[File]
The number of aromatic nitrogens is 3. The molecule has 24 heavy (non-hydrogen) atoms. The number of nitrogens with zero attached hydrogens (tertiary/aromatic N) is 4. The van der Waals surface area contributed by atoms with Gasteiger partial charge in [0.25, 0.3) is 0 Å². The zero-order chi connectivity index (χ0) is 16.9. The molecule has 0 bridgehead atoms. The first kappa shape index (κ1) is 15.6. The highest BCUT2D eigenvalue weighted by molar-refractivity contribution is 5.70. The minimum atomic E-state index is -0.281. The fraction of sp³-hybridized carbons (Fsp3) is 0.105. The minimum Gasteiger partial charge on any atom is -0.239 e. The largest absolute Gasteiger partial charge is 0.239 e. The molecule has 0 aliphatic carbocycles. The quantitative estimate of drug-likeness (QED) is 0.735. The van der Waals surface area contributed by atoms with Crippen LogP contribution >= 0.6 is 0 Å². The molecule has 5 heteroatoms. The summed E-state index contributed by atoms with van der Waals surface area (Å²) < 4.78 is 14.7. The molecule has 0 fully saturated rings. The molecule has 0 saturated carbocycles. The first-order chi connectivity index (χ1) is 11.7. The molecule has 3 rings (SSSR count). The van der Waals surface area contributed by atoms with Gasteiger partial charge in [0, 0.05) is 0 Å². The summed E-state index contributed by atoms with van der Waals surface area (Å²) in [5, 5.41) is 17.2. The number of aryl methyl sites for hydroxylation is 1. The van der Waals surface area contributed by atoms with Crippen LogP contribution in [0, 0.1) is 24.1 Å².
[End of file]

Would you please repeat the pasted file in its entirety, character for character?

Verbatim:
The number of aromatic nitrogens is 3. The molecule has 24 heavy (non-hydrogen) atoms. The number of nitrogens with zero attached hydrogens (tertiary/aromatic N) is 4. The van der Waals surface area contributed by atoms with Gasteiger partial charge in [0.25, 0.3) is 0 Å². The zero-order chi connectivity index (χ0) is 16.9. The molecule has 0 bridgehead atoms. The first kappa shape index (κ1) is 15.6. The highest BCUT2D eigenvalue weighted by molar-refractivity contribution is 5.70. The minimum atomic E-state index is -0.281. The fraction of sp³-hybridized carbons (Fsp3) is 0.105. The minimum Gasteiger partial charge on any atom is -0.239 e. The largest absolute Gasteiger partial charge is 0.239 e. The molecule has 0 aliphatic carbocycles. The quantitative estimate of drug-likeness (QED) is 0.735. The van der Waals surface area contributed by atoms with Crippen LogP contribution >= 0.6 is 0 Å². The molecule has 5 heteroatoms. The summed E-state index contributed by atoms with van der Waals surface area (Å²) < 4.78 is 14.7. The molecule has 0 fully saturated rings. The molecule has 0 saturated carbocycles. The first-order chi connectivity index (χ1) is 11.7. The molecule has 3 rings (SSSR count). The van der Waals surface area contributed by atoms with Gasteiger partial charge in [0, 0.05) is 0 Å². The summed E-state index contributed by atoms with van der Waals surface area (Å²) in [5, 5.41) is 17.2. The number of aryl methyl sites for hydroxylation is 1. The van der Waals surface area contributed by atoms with Crippen LogP contribution in [0, 0.1) is 24.1 Å².